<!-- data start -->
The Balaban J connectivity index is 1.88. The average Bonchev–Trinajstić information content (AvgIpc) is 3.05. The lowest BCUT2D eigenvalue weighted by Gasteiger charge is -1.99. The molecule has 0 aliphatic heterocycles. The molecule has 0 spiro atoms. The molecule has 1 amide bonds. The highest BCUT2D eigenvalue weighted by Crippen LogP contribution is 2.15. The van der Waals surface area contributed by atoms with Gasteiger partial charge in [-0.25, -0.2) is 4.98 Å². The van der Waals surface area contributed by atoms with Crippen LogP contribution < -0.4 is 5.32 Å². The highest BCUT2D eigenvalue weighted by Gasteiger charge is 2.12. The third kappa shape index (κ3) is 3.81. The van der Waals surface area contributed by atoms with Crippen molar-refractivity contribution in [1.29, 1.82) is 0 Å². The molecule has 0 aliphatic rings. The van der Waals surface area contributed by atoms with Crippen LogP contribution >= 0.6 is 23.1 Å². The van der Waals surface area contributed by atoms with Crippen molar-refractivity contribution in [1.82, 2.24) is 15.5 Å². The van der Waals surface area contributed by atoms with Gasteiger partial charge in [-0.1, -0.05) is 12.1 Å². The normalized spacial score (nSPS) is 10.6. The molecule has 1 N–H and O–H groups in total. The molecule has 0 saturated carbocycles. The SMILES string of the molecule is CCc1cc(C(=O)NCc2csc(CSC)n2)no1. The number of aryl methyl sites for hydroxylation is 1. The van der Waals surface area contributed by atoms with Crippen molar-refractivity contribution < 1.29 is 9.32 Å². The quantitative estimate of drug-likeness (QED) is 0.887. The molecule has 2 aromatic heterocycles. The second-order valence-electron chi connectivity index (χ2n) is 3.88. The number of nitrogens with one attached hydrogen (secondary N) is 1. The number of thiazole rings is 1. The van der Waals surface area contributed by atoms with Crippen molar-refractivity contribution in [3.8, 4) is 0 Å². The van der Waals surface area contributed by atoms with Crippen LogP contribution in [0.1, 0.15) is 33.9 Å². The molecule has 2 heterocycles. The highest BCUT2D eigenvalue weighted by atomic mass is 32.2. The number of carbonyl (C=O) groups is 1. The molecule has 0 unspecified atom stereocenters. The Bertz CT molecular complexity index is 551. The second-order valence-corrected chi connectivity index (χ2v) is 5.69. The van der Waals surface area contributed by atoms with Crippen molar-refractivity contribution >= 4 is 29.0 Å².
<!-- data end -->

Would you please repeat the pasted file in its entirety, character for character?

The Balaban J connectivity index is 1.88. The average Bonchev–Trinajstić information content (AvgIpc) is 3.05. The lowest BCUT2D eigenvalue weighted by Gasteiger charge is -1.99. The molecule has 0 aliphatic heterocycles. The molecule has 0 spiro atoms. The molecule has 1 amide bonds. The highest BCUT2D eigenvalue weighted by Crippen LogP contribution is 2.15. The van der Waals surface area contributed by atoms with Gasteiger partial charge in [-0.25, -0.2) is 4.98 Å². The van der Waals surface area contributed by atoms with Crippen LogP contribution < -0.4 is 5.32 Å². The highest BCUT2D eigenvalue weighted by Gasteiger charge is 2.12. The third kappa shape index (κ3) is 3.81. The van der Waals surface area contributed by atoms with Crippen molar-refractivity contribution in [1.29, 1.82) is 0 Å². The molecule has 0 aliphatic rings. The van der Waals surface area contributed by atoms with Crippen LogP contribution >= 0.6 is 23.1 Å². The van der Waals surface area contributed by atoms with Crippen molar-refractivity contribution in [1.82, 2.24) is 15.5 Å². The van der Waals surface area contributed by atoms with Gasteiger partial charge in [-0.1, -0.05) is 12.1 Å². The normalized spacial score (nSPS) is 10.6. The molecule has 1 N–H and O–H groups in total. The molecule has 0 saturated carbocycles. The SMILES string of the molecule is CCc1cc(C(=O)NCc2csc(CSC)n2)no1. The number of aryl methyl sites for hydroxylation is 1. The van der Waals surface area contributed by atoms with Crippen molar-refractivity contribution < 1.29 is 9.32 Å². The quantitative estimate of drug-likeness (QED) is 0.887. The molecule has 2 aromatic heterocycles. The second-order valence-electron chi connectivity index (χ2n) is 3.88. The number of nitrogens with one attached hydrogen (secondary N) is 1. The number of thiazole rings is 1. The van der Waals surface area contributed by atoms with Crippen molar-refractivity contribution in [3.8, 4) is 0 Å². The van der Waals surface area contributed by atoms with Crippen LogP contribution in [0.1, 0.15) is 33.9 Å². The molecule has 2 heterocycles. The highest BCUT2D eigenvalue weighted by atomic mass is 32.2. The number of carbonyl (C=O) groups is 1. The molecule has 0 unspecified atom stereocenters. The Bertz CT molecular complexity index is 551. The second-order valence-corrected chi connectivity index (χ2v) is 5.69. The van der Waals surface area contributed by atoms with Crippen molar-refractivity contribution >= 4 is 29.0 Å².